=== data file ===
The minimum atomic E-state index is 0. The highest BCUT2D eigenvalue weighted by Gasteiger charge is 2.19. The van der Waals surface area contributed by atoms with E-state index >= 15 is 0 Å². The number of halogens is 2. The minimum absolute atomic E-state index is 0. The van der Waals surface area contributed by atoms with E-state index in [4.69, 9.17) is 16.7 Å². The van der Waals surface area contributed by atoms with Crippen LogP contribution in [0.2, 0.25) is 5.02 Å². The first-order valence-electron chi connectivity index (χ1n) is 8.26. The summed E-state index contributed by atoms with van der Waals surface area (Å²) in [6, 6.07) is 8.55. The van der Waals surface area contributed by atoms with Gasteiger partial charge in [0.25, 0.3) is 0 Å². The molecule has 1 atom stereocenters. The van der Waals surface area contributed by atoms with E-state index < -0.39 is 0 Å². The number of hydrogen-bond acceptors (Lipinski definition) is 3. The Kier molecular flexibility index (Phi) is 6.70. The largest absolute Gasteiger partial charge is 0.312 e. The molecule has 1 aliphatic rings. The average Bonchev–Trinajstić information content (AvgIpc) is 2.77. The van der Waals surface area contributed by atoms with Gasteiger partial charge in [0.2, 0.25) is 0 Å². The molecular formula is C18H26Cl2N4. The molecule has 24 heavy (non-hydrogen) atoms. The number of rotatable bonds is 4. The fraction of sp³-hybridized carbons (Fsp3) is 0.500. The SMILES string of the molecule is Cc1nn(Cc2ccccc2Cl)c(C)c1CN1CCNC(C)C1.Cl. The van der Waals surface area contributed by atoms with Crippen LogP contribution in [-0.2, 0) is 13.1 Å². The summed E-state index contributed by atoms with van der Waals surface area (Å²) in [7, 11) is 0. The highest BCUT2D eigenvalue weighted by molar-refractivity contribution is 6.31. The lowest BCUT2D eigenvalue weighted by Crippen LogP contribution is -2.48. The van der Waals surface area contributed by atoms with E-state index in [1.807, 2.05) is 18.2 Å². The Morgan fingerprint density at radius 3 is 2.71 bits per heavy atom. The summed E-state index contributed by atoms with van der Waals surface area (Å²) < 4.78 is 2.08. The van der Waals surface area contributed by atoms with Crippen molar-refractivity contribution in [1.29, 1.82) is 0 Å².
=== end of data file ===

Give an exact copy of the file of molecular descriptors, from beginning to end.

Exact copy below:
The minimum atomic E-state index is 0. The highest BCUT2D eigenvalue weighted by Gasteiger charge is 2.19. The van der Waals surface area contributed by atoms with E-state index >= 15 is 0 Å². The number of halogens is 2. The minimum absolute atomic E-state index is 0. The van der Waals surface area contributed by atoms with E-state index in [4.69, 9.17) is 16.7 Å². The van der Waals surface area contributed by atoms with Crippen LogP contribution in [0.2, 0.25) is 5.02 Å². The first-order valence-electron chi connectivity index (χ1n) is 8.26. The summed E-state index contributed by atoms with van der Waals surface area (Å²) in [6, 6.07) is 8.55. The van der Waals surface area contributed by atoms with Gasteiger partial charge in [0.25, 0.3) is 0 Å². The molecule has 1 atom stereocenters. The van der Waals surface area contributed by atoms with E-state index < -0.39 is 0 Å². The number of hydrogen-bond acceptors (Lipinski definition) is 3. The Kier molecular flexibility index (Phi) is 6.70. The largest absolute Gasteiger partial charge is 0.312 e. The molecule has 1 aliphatic rings. The average Bonchev–Trinajstić information content (AvgIpc) is 2.77. The van der Waals surface area contributed by atoms with Gasteiger partial charge in [0.2, 0.25) is 0 Å². The molecular formula is C18H26Cl2N4. The molecule has 24 heavy (non-hydrogen) atoms. The number of rotatable bonds is 4. The fraction of sp³-hybridized carbons (Fsp3) is 0.500. The SMILES string of the molecule is Cc1nn(Cc2ccccc2Cl)c(C)c1CN1CCNC(C)C1.Cl. The van der Waals surface area contributed by atoms with Crippen LogP contribution in [-0.2, 0) is 13.1 Å². The summed E-state index contributed by atoms with van der Waals surface area (Å²) in [7, 11) is 0. The highest BCUT2D eigenvalue weighted by molar-refractivity contribution is 6.31. The lowest BCUT2D eigenvalue weighted by Crippen LogP contribution is -2.48. The van der Waals surface area contributed by atoms with E-state index in [1.807, 2.05) is 18.2 Å². The Morgan fingerprint density at radius 3 is 2.71 bits per heavy atom. The summed E-state index contributed by atoms with van der Waals surface area (Å²) < 4.78 is 2.08. The van der Waals surface area contributed by atoms with Crippen molar-refractivity contribution in [1.29, 1.82) is 0 Å².